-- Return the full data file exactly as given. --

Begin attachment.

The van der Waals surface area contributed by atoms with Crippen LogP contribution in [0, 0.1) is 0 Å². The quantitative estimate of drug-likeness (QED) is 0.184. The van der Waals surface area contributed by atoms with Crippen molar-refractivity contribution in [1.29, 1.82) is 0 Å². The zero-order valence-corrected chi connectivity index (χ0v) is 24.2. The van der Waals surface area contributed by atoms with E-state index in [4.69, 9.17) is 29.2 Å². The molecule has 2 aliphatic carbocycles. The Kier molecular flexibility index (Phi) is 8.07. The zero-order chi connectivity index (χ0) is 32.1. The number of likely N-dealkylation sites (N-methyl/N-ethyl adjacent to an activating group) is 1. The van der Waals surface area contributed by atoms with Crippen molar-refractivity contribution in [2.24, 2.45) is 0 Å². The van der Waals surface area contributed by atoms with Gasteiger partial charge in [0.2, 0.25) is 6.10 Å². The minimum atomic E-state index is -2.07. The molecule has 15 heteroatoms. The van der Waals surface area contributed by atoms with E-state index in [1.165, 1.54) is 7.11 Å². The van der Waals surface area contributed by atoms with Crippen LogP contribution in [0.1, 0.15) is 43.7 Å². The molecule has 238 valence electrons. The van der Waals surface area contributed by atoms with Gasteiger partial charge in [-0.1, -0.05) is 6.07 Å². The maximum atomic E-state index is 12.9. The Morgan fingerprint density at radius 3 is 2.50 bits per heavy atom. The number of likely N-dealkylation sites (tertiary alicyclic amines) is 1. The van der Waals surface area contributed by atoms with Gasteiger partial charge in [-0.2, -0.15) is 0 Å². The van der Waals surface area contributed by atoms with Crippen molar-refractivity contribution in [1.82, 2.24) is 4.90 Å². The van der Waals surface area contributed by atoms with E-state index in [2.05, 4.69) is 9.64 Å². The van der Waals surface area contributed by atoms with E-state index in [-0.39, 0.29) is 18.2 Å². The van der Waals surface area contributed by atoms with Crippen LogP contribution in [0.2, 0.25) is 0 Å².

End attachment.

The van der Waals surface area contributed by atoms with Crippen LogP contribution in [0, 0.1) is 0 Å². The quantitative estimate of drug-likeness (QED) is 0.184. The van der Waals surface area contributed by atoms with Crippen molar-refractivity contribution in [1.29, 1.82) is 0 Å². The zero-order valence-corrected chi connectivity index (χ0v) is 24.2. The van der Waals surface area contributed by atoms with E-state index in [4.69, 9.17) is 29.2 Å². The molecule has 2 aliphatic carbocycles. The Kier molecular flexibility index (Phi) is 8.07. The zero-order chi connectivity index (χ0) is 32.1. The number of likely N-dealkylation sites (N-methyl/N-ethyl adjacent to an activating group) is 1. The van der Waals surface area contributed by atoms with Crippen molar-refractivity contribution in [2.24, 2.45) is 0 Å². The van der Waals surface area contributed by atoms with Gasteiger partial charge in [0.2, 0.25) is 6.10 Å². The minimum atomic E-state index is -2.07. The molecule has 15 heteroatoms. The van der Waals surface area contributed by atoms with E-state index in [1.165, 1.54) is 7.11 Å². The van der Waals surface area contributed by atoms with Crippen LogP contribution in [0.1, 0.15) is 43.7 Å². The molecule has 238 valence electrons. The van der Waals surface area contributed by atoms with Gasteiger partial charge in [-0.1, -0.05) is 6.07 Å². The maximum atomic E-state index is 12.9. The Morgan fingerprint density at radius 3 is 2.50 bits per heavy atom. The number of likely N-dealkylation sites (tertiary alicyclic amines) is 1. The van der Waals surface area contributed by atoms with Gasteiger partial charge in [-0.2, -0.15) is 0 Å². The van der Waals surface area contributed by atoms with Crippen molar-refractivity contribution in [1.82, 2.24) is 4.90 Å². The van der Waals surface area contributed by atoms with E-state index in [2.05, 4.69) is 9.64 Å². The van der Waals surface area contributed by atoms with E-state index in [-0.39, 0.29) is 18.2 Å². The van der Waals surface area contributed by atoms with Crippen LogP contribution in [0.2, 0.25) is 0 Å².